The ISA-Bus

One blog to bind them all.

Monthly Archives: July 2012


IMSAI went bankrupt in October 1979, and the trademark was bought by the Fisher-Freitas Corporation which firms in this ad. The text “Thinking ahead for the 80’s” probably indicates that the 80s had not yet started when it was printed, so it is most likely from late 1979.

The advertised machine is a PCS, the successor to the better known 8080 (Matthew Broderick’s character in WarGames had one of these), more specifically a PCS-4X (40, 42, or 44), which had dual built-in floppy drives. The 8-bit processor would have been an Intel 8085, the optional 16-bit processor probably an 8086 or 8088.

The PCS came in several flavors, here are numerous photos of an 80/30, which had a small built-in monitor instead of the floppy drives.


Dungeons & Dragons in Japan

An unfortunately very short history of Dungeons & Dragons in Japan, written in March 2008, after Gary Gygax died.

Strength and Constitution

The RPG tradition that has probably puzzled me the most is that physical prowess is nearly always divided between two character attributes. One is invariably called Strength and usually determines melee damage and carry capacity. The other goes by names like Constitution, Vitality, or Endurance and determines things like hit points and damage resistance. It has been so ever since the first D&D rules.

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The Beginning of an Era

Screenshot of Google Beta, 1998

The Samurai in Wizardry

It is entirely possible that Wizardry was the first computer game ever to print the word “Samurai” to the screen. I’m not sure, but it might well be. (Update: It was not. There are at least two older ones, the Sega coin-op Samurai and Winged Samurai for Atari.)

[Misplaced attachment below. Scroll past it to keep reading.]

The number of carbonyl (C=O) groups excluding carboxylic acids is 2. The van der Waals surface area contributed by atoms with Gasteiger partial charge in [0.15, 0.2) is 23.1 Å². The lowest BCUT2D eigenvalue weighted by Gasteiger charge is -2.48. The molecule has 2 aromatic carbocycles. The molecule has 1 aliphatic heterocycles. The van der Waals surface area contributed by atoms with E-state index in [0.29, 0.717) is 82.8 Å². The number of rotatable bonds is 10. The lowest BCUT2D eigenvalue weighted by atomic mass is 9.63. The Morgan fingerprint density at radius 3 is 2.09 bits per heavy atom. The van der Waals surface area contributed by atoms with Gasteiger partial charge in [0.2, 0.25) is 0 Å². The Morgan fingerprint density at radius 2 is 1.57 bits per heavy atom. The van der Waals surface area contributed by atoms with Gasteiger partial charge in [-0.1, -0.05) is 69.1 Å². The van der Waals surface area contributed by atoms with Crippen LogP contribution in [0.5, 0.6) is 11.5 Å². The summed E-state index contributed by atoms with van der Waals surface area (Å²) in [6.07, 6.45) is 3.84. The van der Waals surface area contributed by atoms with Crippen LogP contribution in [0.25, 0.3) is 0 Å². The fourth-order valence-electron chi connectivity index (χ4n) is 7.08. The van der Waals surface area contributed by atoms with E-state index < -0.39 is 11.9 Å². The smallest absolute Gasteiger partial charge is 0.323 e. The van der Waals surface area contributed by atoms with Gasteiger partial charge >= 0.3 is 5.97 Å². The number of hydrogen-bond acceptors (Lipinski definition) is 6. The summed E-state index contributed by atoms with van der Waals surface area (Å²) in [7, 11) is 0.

In 1981, Japan wasn’t the big thing it became during the decade. Anime and manga were still mostly unknown outside Japan, and many of those that would become most popular weren’t even drawn and printed yet (Akira: 1982, Dragon Ball: 1984, Urotsukidoji: 1986). Lately, several very successful arcade machines had come from Japan, but they did not attempt to introduce any Japanese themes. Indeed, some (like Crazy Climber or Donkey Kong) had a definitely American flavor.

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Two Knights Playing Backgammon

From the Manesse Manuscript, early 1300s.


Most gamers will probably know Steve Metzler. He used to be an editor at Games Domain and wrote many reviews and walkthroughs. Yahoo acquired that site in 2003 and shut it down less than two years later. Steve moved on Quandaryland, an Australian site specialized on adventure games and RPGs founded by Rosemary Young and Gordon Aplin in 1995. In 2008, this site shut down as well. Now, Steve has his own site,, which archives not only his own work but most of the articles from Quandaryland as well.

Wizardry and NetHack

Most of the gameplay elements in the Wizardry series have been lifted directly from the Dungeons & Dragons rules with little or no change. But for the last three games, there was possibly another inspiration. After reading this blog entry by CRPG Addict, I browsed the NetHack Wiki a bit and came across several remarkable details:

  • NetHack 1.3d, released 1987, added a Valkyrie character class, not a common thing in CRPGs. So did Bane of the Cosmic Forge 1990.
  • Another new character class in the same NetHack version is the Healer, wise in medicine and apothecary, who starts with more money than the others. Bane of the Cosmic Forge introduced the Alchemist, who can mix expensive potions from cheap ones and thus provides a near unlimited money source for the party.
  • The goal of NetHack is to retrieve the Amulet of Yendor and offer it to your deity on the Astral Plane. This will make you immortal and is known as Ascension. The Astral Plane was introduced in 3.0.0 (1989). In Wizardry 8, Ascension plays a big role in the religion of the Higardi. Endgame consists in bringing three sacred artifacts to Ascension peak, placing them each in a temple, and finally becoming a god.

Coincidence? I don’t think so. Guess someone in the dev team was an avid NetHack player. You can download NetHack for Windows and try it yourself.